In 1869 Conte Giovanni Querini Stampalia made a gift of his ancestral 16th-century palazzo (mansion) to the city on the forward-thinking condition that its 700-year-old library operate late-night openings. Downstairs, savvy drinkers take their aperitivi (pre-dinner drinks) in Carlo Scarpa’s modernist garden, while the museum's temporary exhibitions, art-filled salons and rare numismatic collection from the Venetian mint offer an interesting insight into how the Venetian aristocracy lived with and collected art.
Located in the upstairs apartments, the museum reflects the 18th-century tastes and interests of the count. Beneath the stuccoed ceilings you'll find rich furnishings and tapestries, Meissen and Sèvres porcelain, marble busts and some 400 paintings. Of these, many are dynastic portraits and conversation pieces, such as Alessandro and Pietro Longhi's genre scenes of masked balls, gambling dens and 18th-century bon vivants. It's a testimony to the richness of the collection that a lovely Tiepolo of St Francis clutching a crucifix is hidden in a small passageway off the bedroom.
Another standout is Giovanni Bellini's arresting Presentation of Jesus at the Temple, where the hapless child looks like a toddler mummy, standing up in tightly wrapped swaddling clothes. Other engaging pieces are the 39 winningly naïve Scenes of Public Life in Venice by Gabriele Bella (1730–99), which document the city and its customs during the period. Although somewhat crude in their realisation, the subject matter is fascinating.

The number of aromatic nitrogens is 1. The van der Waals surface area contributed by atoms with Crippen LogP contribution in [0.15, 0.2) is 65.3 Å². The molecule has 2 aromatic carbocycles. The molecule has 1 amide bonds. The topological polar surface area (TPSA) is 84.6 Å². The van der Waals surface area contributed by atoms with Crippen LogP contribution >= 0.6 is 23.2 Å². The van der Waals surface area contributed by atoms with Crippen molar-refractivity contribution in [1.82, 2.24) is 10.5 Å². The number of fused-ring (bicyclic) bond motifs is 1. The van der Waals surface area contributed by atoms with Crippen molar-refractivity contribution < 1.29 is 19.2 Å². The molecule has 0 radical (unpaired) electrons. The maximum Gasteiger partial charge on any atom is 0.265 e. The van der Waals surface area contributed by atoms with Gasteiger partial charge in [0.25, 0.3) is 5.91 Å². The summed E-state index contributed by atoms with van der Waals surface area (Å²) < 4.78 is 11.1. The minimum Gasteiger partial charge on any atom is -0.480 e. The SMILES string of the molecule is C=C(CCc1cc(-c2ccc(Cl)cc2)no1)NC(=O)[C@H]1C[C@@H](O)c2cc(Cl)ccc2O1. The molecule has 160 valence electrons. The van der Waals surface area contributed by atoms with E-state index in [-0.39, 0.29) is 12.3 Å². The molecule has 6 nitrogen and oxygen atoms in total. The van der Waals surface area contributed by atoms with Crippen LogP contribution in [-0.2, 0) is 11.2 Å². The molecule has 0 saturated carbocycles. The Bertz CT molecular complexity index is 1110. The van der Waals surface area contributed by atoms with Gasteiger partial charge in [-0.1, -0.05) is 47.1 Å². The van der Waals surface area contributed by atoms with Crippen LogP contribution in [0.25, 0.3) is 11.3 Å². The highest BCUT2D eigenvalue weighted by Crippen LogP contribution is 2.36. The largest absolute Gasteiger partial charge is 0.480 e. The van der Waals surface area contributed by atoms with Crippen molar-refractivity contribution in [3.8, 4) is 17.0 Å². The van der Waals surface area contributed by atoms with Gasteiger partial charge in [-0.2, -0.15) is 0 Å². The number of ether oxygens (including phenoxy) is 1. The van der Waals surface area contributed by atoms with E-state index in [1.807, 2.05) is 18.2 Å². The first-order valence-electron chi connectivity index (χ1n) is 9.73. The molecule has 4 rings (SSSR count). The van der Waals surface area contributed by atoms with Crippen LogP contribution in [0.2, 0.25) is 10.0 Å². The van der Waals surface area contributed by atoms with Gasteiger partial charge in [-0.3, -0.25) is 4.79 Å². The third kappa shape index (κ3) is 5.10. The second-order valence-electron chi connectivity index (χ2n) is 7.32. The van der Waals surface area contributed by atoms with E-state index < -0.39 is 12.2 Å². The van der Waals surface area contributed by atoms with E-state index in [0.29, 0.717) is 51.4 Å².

In November 2018 the museum was further expanded onto the 3rd floor, where Michele de Lucchi refurbished seven new rooms to display artworks on permanent loan from the Intesa Sanpaolo bank. Each room is themed with relevant artworks and period furnishings, stepping you through works by Tintoretto, Pittoni and Creti, Tiepolo, Canaletto, Caffi and Ciardi and sculptures by Arturo Martini. In addition, the bank’s glittering numismatic collection is one of the most important collections of coins produced by the Venetian Mint between the late 12th century and when it was shut down in 1866.